The Canadian dollar surged to a three and a half year high Friday morning at about almost 105 cents U.S.
Once again, more Canadians are crossing the border from western New Brunswick to go shopping in the U.S.
Getting down to the States is easy from western New Brunswick.
It's just a few minutes away by car.
So, cross-border shopping has returned to towns like Calais, Maine - home to many bargain and outlet stores.
"Always poultry of any kind. Dairy products, and milk and yogurt - that type of thing, because we have a lot better variety apparently over here. And you can almost take a look at an order and tell that it's a Canadian customer," said Pat Stawars, a customer service manager at a local supermarket.
Patricia Bernier often shops across the border for items that are pricier or unavailable at home.
"Well there's a price difference for many items. So even without the strong Canadian dollar, milk products - everybody knows - are cheaper."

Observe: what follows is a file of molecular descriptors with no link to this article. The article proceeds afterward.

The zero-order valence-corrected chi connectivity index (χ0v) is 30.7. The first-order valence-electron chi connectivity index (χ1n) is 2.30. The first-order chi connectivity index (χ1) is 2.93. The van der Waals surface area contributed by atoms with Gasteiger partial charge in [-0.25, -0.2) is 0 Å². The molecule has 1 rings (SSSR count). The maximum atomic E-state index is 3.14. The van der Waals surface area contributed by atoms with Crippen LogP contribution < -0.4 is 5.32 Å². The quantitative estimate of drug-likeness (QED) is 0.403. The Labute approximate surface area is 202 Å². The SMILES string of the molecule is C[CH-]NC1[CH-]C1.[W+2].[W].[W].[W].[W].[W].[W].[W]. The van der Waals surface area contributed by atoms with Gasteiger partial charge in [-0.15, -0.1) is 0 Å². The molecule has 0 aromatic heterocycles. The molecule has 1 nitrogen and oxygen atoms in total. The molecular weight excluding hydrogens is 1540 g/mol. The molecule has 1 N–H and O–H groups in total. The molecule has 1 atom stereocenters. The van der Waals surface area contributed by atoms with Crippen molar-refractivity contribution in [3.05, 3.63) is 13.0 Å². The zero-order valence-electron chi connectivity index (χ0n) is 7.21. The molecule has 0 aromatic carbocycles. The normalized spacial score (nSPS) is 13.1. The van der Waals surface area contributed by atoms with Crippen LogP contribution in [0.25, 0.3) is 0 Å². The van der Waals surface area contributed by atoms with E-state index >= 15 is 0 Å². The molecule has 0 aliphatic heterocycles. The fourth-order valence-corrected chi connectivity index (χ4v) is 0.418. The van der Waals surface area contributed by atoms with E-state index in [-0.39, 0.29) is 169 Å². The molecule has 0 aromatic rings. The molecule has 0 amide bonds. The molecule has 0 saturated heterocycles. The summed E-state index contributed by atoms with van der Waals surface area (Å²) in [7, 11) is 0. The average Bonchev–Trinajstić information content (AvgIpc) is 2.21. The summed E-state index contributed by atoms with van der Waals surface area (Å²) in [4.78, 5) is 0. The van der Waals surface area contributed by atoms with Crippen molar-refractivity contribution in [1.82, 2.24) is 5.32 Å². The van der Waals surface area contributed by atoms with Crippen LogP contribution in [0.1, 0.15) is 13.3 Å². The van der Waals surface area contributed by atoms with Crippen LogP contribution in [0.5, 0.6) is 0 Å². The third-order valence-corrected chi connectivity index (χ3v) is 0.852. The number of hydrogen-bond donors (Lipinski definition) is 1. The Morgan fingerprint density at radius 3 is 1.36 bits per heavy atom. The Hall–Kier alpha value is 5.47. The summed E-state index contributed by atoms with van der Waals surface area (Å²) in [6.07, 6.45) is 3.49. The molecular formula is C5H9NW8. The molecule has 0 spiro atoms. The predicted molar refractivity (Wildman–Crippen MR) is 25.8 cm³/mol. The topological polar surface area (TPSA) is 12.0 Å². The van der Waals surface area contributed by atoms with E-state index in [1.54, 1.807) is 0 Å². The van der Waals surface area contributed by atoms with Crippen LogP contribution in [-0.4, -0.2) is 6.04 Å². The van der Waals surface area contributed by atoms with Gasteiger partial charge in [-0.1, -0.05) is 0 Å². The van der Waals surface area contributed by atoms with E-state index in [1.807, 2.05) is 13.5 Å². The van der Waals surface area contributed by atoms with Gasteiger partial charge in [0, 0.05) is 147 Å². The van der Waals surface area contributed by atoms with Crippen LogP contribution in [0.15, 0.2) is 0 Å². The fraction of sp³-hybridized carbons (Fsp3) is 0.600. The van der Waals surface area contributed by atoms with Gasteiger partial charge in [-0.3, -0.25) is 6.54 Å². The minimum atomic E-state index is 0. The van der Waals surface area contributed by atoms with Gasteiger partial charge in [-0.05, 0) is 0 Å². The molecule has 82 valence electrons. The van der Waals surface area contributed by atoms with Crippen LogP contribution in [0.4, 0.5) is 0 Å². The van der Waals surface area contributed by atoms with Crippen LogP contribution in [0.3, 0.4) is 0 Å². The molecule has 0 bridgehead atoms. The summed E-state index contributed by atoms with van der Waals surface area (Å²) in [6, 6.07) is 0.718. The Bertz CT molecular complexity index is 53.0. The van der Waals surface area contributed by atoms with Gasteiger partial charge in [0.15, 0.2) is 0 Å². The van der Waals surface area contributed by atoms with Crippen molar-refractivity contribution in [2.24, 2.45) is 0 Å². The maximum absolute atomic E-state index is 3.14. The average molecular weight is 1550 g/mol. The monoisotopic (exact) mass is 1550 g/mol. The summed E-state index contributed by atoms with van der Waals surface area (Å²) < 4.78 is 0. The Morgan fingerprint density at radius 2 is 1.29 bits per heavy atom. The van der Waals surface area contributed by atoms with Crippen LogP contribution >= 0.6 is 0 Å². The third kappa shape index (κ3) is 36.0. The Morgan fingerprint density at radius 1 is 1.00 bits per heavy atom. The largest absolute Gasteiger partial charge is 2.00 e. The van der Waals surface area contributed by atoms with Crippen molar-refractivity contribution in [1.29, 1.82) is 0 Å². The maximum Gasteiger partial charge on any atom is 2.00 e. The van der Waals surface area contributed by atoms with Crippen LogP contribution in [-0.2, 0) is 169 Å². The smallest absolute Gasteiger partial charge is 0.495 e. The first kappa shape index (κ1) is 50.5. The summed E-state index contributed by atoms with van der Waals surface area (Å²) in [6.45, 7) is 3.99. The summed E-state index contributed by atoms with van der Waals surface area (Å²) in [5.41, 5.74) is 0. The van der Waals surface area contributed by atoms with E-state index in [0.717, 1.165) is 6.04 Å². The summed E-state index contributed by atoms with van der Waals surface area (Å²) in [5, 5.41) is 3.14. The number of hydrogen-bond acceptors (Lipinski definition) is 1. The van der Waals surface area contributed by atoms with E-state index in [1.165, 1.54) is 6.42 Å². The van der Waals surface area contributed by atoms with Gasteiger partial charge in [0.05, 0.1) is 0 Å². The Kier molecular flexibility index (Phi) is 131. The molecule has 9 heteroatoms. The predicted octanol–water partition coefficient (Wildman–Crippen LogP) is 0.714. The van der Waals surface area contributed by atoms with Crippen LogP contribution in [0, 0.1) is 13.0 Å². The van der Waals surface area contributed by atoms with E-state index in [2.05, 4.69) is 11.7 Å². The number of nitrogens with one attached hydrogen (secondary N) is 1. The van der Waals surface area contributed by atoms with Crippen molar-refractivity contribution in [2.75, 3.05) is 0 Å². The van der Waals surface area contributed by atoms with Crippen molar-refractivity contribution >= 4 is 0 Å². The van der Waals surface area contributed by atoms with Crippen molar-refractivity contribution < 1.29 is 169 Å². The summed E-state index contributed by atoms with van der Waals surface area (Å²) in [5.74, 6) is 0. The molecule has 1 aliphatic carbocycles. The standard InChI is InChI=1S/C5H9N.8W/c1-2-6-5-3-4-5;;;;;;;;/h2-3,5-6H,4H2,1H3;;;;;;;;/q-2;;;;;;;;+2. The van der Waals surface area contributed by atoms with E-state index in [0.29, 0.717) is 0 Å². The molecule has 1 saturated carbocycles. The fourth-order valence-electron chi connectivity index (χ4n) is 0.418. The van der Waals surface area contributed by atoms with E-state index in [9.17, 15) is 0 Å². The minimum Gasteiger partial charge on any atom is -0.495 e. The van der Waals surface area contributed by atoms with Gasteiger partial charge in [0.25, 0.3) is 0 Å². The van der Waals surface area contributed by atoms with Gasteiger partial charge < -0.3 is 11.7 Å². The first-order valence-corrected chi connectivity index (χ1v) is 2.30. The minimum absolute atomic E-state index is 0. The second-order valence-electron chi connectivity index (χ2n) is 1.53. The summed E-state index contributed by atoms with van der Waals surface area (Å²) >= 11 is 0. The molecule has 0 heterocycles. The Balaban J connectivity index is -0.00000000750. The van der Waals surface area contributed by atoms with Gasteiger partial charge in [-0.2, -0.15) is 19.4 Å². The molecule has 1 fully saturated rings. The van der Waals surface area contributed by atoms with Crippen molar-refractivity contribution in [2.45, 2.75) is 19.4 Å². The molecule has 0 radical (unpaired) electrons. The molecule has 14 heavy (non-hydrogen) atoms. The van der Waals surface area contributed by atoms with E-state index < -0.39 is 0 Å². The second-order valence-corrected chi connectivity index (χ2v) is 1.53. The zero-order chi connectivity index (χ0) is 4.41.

Carolyn Jackson likes the variety and the prices.
"Always come over and fill the tank full of gas. That is what I think is the biggest call right now, is the gas."
Craig Alexander, the chief economist for the Toronto-Dominion Bank, said the high dollar is a mixed blessing.
"The strength of the Canadian dollar is a real challenge for New Brunswick exporters selling into the U.S. marketplace," said Alexander. "But it is good for New Brunswick consumers to snap up deals in the United States. It also may bring down prices in Canada of imported products that are being sold in the province."